Research has shown that the dominance rank of a primate is related to their state of health. According to Sapolsky, the human social gradient functions similarly, ranking forecasts physiological variances rather than the other way around. Perhaps the most elaborate study on this subject has been done with the population of wild savannah baboons (Papio Anubis) that live in the Serengeti ecosystem of East Africa (Sapolsky, 1992). The duration of the study is striking: a longitudinal study of almost thirty years. In the study, male baboons were the subjects of interest. The male baboon leaves his natal troop at puberty, joining typically one or two other groups over the course of their lifetime. Males create dominance hierarchies that are relatively steady over time, with baboons rising in the hierarchy in early adulthood and descending in late adulthood. The dominant rank which one baboon possesses predicts the access to desirable food, favored resting sites, social grooming and opportunities to mate. When the hierarchy is stable, the dominant males have significant control and certainty in their lives. In contrast, under the same conditions, the social subordinated males receive a disproportionately large portion of stressors. They possess little predictability in their lives and the only way of achieving a higher rank implicates escalated aggression.  The results demonstrate that subordinate males differ from the dominant ones regarding certain physiological features. They have high basal levels of resting blood pressure and cortisol and their testicular sperm production is easier inhibited by stress. In addition, they demonstrate lower levels of circulating lymphocytes in the body and lower levels of IFG-1(insulin-like growth factor 1), which is important for maintaining and regulating normal physiology (Sapolsky and Spencer, 1997).

“A stressed primate will show physiological responses similar to those of humans”

Although poor health undoubtedly can lead to a lower social rank, the longitudinal study discussed in Why zebras don’t get ulcers establishes potential proof that the physiopathology correlation of the subordinated males follow the establishment of rank, rather than cause their social rank. Subordinate humans in the Western world aren’t exposed to physical aggression and nutritional scarcity, but a difference in access to luxury resources does exist and aggression is psychosocially experienced. Marmot and Sapolsky conclude that with these premises, the collected data for this population of baboons is abundant for extrapolation from the health gradient of primates to those of humans. Of course, a study on Savannah baboons cannot be solely used to draw a general conclusion about the social gradient of the human population, but a stressed primate will show physiological responses to stressors similar to those (Aiello & Wheeler, 1995). Plus, one clear advantage these baboons do have: their non-humanness. Many factors which cause health inequalities between humans don’t exist with baboons. Baboons don’t smoke, drink, eat fast food or have access to different health services depending on their ability to pay.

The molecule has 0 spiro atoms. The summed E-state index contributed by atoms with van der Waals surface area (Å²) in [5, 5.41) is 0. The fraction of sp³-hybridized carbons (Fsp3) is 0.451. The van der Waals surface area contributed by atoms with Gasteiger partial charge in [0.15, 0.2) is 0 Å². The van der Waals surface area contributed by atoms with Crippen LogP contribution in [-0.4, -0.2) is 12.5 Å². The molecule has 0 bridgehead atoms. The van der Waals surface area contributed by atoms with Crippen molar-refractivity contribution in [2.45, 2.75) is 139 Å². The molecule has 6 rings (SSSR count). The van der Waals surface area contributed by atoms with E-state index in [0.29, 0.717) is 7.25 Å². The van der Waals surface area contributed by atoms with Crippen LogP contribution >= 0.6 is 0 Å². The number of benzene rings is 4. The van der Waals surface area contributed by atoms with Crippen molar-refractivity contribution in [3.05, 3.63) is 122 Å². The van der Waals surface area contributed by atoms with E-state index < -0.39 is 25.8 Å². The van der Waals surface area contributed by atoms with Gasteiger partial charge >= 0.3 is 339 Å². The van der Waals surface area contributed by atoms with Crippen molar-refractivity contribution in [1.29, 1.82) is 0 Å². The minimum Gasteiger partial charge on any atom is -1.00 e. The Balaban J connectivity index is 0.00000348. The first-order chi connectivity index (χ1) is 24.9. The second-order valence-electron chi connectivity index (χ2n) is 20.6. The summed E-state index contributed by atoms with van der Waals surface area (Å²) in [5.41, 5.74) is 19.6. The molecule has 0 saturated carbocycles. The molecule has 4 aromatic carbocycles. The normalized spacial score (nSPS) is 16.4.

That the social gradient exists in our population is something one cannot deny, but the way we deal with it is to some degree within our control. Just like our family, some social hierarchies are given to us at birth. But some social hierarchies are chosen voluntarily, like our group of friends. As Sapolsky’s research shows, the position one takes in the social hierarchy has a tremendous influence on how much psychosocial stress we experience. Choose your social groups wisely, as it has more influence on your quality of life then you might expect. <<

Mees Diederik Egeler is a third years bachelor student Clinical Psychology. He wrote this essay for a course on evolution and behavior.

References

– [Image] Retrieved at April 29, 2019 from https://pixabay.com/photos/monkey-baboon-animal-zoo-primate-4035245/.
– Aiello, L. C., & Wheeler, P. (1995). The expensive-tissue hypothesis: the brain and the digestive system in human and primate evolution. Current anthropology, 36(2), 199-221.
– Murray, C. J., Kulkarni, S. C., Michaud, C., Tomijima, N., Bulzacchelli, M. T., Iandiorio, T. J., & Ezzati, M. (2006). Eight Americas: investigating mortality disparities across races, counties, and race-counties in the United States. PLoS medicine, 3(9), e260.
– Sapolsky, R. M. (1992). Cortisol concentrations and the social significance of rank instability among wild baboons. Psychoneuroendocrinology, 17(6), 701-709.
– Sapolsky, R. M., & Spencer, E. M. (1997). Insulin-like growth factor I is suppressed in socially subordinate male baboons. American Journal of Physiology-Regulatory, Integrative and Comparative Physiology, 273(4), R1346-R1351.
– Sapolsky, R. M. (2004). Why zebras don’t get ulcers: The acclaimed guide to stress, stress-related diseases, and coping. New York City, United States: MacMillan Publishers.